Glass grating

May 11, 2017
SKU: H171X072914

An integrated optical sensor specifically sensitive to ozone has been developed by vacuum evaporating a tapered thin film of copper tetra--butylphthalocyanine (CuPct) through a mask onto a slab waveguide made by K+–Na+ ion-exchange in glass. A pair of photoresist gratings fabricated on the waveguide offer the sensor a good long-term stability in optical coupling. The evaporated dye film composed of CuPct H-aggregates has a large absorption at 633 nm and a high-index of refraction relative to that of glass substrates. Therefore, the waveguiding mode excited with a 633 nm laser beam in the CuPct film-coved waveguide is highly attenuated. The CuPct film is very stable in air but ozone exposure at room temperature can result in a rapid and irreversible decoloration of the film. In the presence of a given concentration of ozone in the ambient air about the senor, the output light intensity was detected to linearly increase with time. It has been demonstrated that the sensor containing a 15 mm long and tens-of-nanometers thick dye film can detect 33 ppb ozone in air at room temperature.

Keywords

  • PIE waveguide;
  • Tapered film of CuPct;
  • Ozone sensor;
  • Decoloration;
  • High selectivity;
  • Low detection limit

Copyright © 2004 Elsevier B.V. All rights reserved.

Zhi-mei Qi received the BSc degree in physics from Inner Mongolia University in 1991, the MSc degree in chemistry from the University of Science and Technology of China in 1994 and the DrEng degree from the Yokohama National University, Japan, in 2001. From 1994 to 1997, he joined State Key Laboratory of Transducer Technology, Institute of Electronics, Chinese Academy of Sciences. From 2001 to 2003, he was a JST postdoctoral fellow and worked in Nanoarchitectonics Research Center, National Institute of Advanced Industrial Science and Technology (AIST). In 2003 he obtained another JST postdoctoral fellowship and transferred to the present institute (Energy Electronics Institute, AIST). His current research interests include the development of novel optical waveguide devices for chemical, biological and gas sensing applications.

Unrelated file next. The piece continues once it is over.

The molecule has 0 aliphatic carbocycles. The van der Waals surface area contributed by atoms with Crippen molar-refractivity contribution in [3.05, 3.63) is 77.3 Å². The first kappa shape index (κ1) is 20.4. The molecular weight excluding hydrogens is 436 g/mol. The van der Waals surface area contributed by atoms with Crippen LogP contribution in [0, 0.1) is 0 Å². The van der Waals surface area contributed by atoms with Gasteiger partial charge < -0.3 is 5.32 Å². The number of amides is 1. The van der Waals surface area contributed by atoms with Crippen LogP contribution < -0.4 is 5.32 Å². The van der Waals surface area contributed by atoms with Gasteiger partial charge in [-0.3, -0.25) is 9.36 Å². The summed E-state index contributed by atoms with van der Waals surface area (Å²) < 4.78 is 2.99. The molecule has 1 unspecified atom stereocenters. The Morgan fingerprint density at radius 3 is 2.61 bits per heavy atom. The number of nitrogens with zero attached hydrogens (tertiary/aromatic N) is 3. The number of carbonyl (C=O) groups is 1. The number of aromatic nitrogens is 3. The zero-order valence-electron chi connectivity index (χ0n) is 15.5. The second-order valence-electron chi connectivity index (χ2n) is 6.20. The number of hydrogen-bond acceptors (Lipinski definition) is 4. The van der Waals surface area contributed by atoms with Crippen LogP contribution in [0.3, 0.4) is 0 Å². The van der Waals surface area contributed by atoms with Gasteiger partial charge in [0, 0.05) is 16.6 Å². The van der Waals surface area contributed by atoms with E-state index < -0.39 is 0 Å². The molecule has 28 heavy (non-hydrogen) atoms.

Hao-shen Zhou received BSc degree from Nanjing University in 1985, MSc degree from Nanjing Electronic Device Institute in 1988. He was awarded a PhD by the University of Tokyo in 1994. He held a postdoctoral fellowship at RIKEN where he worked as a basic science researcher from 1994 to 1997. He is currently a senior researcher in the National Institute of Advanced Industrial Science and Technology (AIST).

Itaru Honma is the leader of the Energy Materials Group in the Energy Electronics Institute, National Institute of Advanced Industrial Science and Technology (AIST), Japan. He received a BSc degree from the University of Tokyo in 1984. He became a research assistant in the Department of Chemical Engineering of the University of Tokyo in 1985 and an assistant professor in 1991. He joined the Electrotechnical Laboratory in 1995 and has been investigating functional nanomaterials for use in relation to sustainable energy technology and environmental problems.

Kiminorio Itoh received the BEng degree in electrochemistry from Yokohama National University in 1973, the MEng and DrEng degrees from the University of Tokyo in 1975 and 1980, respectively. From 1978 to 1988, he served as a research associate and assistant professor of Faculty of Engineering at the University of Tokyo, and in 1988, he joined the Institute of Environmental Science and Technology, Yokohama National University as a Professor. He has been working on photochemistry and electrochemistry at solid surfaces. His current research interests include the application of optical waveguide techniques to surface chemistry, the analyses of both DNA in soil and global warming.

Hiroyuki Yanangi received the BSc and MSc degrees in organic synthesis from the Kyushu University in 1981 and 1983, respectively. He is presently a senior researcher at Tokuyama Corporation, Tokyo. His research interests cover the optical waveguide gas sensors, ionophores for ion selective electrodes and organic thin films used for chemical sensors.

Source: www.sciencedirect.com
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